The low scores will undoubtedly milk the attention on Koepka’s scorecard, but it was the saved par from challenging positions on the 12th and 13th, and his stunning chip to a couple of feet on 16 that were highlights of a championship winning performance.
Some players can deal with the pressure, others crumble and only a select band can play to their potential on a consistent basis. Koepka is clearly a mix of all three and was rewarded for his intelligence and strategy on a course that saw marquee names like Rory McIlroy, Jordan Spieth and Tiger Woods all fail to make it past Friday.
Discussions surrounding Shinnecock and the USGA’s handling of it may overshadow the tournament as a whole, but the achievements of a player like Koepka cannot be underestimated.
For the world No4 to show such consistency and confidence in just his sixth tournament this year after injury is incredible, and not only is he the first player to successfully defend the major in nearly 30 years, but the fourth golfer to win two US Open titles before turning 30, joining an elite club of Woods, Ernie Els and Jack Nicklaus.
Players like Johnson and Spieth may be household names in the US, but Koepka certainly has a bright future in the game ahead of him. And with it being a Ryder Cup year, he has the chance to be one of Jim Furyk’s key lieutenants at Le Golf National later this year as the Americans bid to defend their title on European soil.
Fleetwood carded a stunning final round of 63 at Shinnecock Hills, agonisingly missing from eight feet for birdie on the 18th to equal the all-time major record of 62 set by Branden Grace in last year’s Open Championship at Royal Birkdale.
The 27-year-old’s score still matched the lowest in US Open history and set a testing clubhouse target on two over par, with Koepka the only player able to beat it – by a single shot – thanks to a nerveless 68.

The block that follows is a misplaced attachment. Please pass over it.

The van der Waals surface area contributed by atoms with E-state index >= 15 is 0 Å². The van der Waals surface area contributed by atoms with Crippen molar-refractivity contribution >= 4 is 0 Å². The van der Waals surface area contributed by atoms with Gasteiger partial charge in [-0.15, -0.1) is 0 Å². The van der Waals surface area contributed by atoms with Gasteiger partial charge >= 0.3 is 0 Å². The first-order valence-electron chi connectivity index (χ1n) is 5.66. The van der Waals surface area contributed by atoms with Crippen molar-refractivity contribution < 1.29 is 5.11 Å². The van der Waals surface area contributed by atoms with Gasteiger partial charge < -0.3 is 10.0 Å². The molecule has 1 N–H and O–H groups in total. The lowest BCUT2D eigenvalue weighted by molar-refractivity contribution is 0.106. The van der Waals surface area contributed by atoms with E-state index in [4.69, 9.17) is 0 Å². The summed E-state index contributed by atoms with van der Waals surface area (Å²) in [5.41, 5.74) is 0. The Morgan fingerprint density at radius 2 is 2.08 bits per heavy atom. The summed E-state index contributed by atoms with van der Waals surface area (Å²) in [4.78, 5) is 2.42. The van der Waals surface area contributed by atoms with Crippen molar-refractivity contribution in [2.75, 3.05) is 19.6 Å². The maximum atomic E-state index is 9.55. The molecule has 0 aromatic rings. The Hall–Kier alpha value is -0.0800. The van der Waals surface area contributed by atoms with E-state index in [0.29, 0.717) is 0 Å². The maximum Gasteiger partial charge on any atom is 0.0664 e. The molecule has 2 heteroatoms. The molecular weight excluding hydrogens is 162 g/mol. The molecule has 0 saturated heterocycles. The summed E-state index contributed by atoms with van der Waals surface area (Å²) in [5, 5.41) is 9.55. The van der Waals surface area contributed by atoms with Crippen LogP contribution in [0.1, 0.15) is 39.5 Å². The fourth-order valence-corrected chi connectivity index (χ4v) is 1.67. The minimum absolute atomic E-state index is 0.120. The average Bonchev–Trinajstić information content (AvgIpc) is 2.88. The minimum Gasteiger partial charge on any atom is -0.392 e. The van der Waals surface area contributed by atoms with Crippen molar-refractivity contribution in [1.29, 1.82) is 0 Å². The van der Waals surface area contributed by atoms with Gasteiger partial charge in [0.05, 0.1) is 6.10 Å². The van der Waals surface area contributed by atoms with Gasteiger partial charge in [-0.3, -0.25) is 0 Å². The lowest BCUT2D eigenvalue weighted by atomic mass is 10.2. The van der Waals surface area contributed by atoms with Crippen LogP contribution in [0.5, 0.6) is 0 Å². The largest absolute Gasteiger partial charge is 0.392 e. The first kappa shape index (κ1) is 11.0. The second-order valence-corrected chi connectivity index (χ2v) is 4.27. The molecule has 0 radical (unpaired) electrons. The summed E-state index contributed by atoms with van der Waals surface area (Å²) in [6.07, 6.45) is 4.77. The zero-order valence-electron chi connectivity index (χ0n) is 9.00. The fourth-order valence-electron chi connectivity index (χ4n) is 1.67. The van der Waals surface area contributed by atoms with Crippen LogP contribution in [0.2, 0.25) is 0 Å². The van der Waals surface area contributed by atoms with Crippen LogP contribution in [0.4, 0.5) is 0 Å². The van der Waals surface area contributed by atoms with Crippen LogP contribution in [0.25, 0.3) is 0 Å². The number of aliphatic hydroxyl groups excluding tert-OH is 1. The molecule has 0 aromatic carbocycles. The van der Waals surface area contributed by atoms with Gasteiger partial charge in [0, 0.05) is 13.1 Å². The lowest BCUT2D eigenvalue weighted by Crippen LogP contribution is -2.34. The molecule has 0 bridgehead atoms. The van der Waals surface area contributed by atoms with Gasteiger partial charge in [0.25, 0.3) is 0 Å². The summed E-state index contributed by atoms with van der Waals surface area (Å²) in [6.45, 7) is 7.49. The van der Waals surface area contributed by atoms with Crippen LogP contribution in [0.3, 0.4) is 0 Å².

TWEET OF THE DAY
Koepka’s brother and fellow professional Chase may have been celebrating a bit loudly.
SHOT OF THE DAY
Protecting a one-shot lead with three holes to play, Koepka struck the vital blow with a superb approach to the par-five 16th to set up a tap-in birdie.
ROUND OF THE DAY
Koepka’s 68 was brilliant under the pressure of holding the lead, but Fleetwood came within a whisker of equalling the lowest score in major championship history and still matched the best ever in the US Open.
QUOTE OF THE DAY
“It hasn’t sunk in yet, this is incredible. I don’t think I could have dreamed of this, going back-to-back.” – The size of his achievement begins to dawn on Koepka.
STATISTIC OF THE DAY
The Golf Channel’s Justin Ray puts Fleetwood’s performance in perspective.
The 18th played as the toughest hole for the first time, perhaps unsurprisingly given it is a 486-yard uphill par four. Dustin Johnson carded one of the seven birdies to finish outright third, while Koepka took one of the 18 bogeys as the hole played to an average of 4.313.
For the third day in succession, the fifth hole played as the easiest with an average of 4.836, offering up one eagle and 26 birdies.
ON THE UP
Fleetwood’s prospects of a first major title after he followed last year’s fourth place with a runners-up finish, coincidentally behind the man he partnered in the final round at Erin Hills 12 months earlier.
ON THE SLIDE
European hopes of breaking the American stranglehold on golf’s biggest titles, with Koepka’s win meaning they still hold all four majors and all the transatlantic team competitions.